Tony Grist (poliphilo) wrote,
Tony Grist
poliphilo

Austen Again

Another film version of Pride and Prejudice?

Actually there haven't been that many. If you set aside the adaptions that translate Austen's themes to other cultures- Clueless, Bride and Prejudice- the last full-blown big screen version (correct me if I'm wrong) was the 1940 production with Larry Olivier and Greer Garson (and a script- how very weird- by Aldous Huxley.)

Of course we're still in thrall to the BBC film with Colin Firth all dripping wet- but that was made for television.

And it's already ten years old.

No, it's all the other Austen novels that have been filmed for the big screen recently. Producers have been tip-toeing round P & P. It's the big one, it's the Eiger, it's the one you'll never be forgiven for getting wrong.

I like the idea of Sutherland and Blethyn as Mr and Mrs Bennett, but do Knightley and Macfadyen have what it takes to be the Elizabeth and Darcy of their generation? Well, we'll see.

It's odd how much we love Austen. She's one of those very rare authors who have never gone out of favour- either critical or popular- and her reputation has never stood higher than it does now.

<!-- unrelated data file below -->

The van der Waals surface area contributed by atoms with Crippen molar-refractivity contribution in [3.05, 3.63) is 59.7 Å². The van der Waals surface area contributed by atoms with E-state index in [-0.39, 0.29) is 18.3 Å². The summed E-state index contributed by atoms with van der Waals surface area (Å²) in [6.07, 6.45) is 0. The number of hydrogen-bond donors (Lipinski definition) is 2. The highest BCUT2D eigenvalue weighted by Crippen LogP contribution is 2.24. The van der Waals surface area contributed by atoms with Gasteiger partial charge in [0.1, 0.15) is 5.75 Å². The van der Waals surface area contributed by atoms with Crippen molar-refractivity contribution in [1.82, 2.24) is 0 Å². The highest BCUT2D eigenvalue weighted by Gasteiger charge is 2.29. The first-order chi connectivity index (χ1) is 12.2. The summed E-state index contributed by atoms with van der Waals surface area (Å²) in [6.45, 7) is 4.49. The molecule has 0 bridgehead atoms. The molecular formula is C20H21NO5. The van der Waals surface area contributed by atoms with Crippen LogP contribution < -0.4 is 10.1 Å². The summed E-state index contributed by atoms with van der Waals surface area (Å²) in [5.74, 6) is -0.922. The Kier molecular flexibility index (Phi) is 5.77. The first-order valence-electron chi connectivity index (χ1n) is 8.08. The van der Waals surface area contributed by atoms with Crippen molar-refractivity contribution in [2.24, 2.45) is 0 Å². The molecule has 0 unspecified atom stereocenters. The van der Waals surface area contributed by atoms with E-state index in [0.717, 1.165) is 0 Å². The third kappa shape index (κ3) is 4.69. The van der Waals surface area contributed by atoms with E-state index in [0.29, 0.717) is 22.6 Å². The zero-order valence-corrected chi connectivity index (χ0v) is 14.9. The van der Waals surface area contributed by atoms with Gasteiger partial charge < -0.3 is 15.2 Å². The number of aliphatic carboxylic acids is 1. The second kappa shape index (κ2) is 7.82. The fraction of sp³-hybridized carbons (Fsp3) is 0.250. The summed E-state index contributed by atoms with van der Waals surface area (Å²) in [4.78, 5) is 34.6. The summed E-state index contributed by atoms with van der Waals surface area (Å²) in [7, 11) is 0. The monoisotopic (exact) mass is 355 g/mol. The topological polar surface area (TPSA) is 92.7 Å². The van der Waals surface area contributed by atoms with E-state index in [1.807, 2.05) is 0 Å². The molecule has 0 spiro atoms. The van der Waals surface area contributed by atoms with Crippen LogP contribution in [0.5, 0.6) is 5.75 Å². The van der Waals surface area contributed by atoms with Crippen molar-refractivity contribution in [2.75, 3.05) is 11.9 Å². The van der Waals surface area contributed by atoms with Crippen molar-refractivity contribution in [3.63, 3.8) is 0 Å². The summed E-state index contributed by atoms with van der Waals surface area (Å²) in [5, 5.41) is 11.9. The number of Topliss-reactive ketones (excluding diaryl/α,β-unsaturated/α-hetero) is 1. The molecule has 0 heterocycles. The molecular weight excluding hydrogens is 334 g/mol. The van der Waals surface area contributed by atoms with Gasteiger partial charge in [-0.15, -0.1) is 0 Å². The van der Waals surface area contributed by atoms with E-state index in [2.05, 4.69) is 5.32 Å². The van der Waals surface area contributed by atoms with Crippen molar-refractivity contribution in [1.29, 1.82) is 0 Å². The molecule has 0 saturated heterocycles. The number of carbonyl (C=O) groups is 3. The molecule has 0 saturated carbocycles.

And yet her society could hardly be more different from our own. It's as strange and fanatastical- in it's own buttoned-up way- as Middle Earth. But actually that answers the implied question. One reason we enjoy her is that she lets us escape into Another World.

But that's not it. No. The chief reason we return to her, generation after generation, is that she writes such great love stories. Pride and Prejudice is Romeo and Juliet- only for adults. Most love stories are quest stories. The loved object- male or female- is a grail, an all but unattainable object of desire. But Austen gives us both sides of the story- not one grail seeker, but two grail seekers groping towards each another though the mephitic glooms and smokes of the Wasteland. In most love stories one lover is analysed to death and the other is a dummy, but Elizabeth and Darcy are equally real.

Austen is our greatest psychologist of love.
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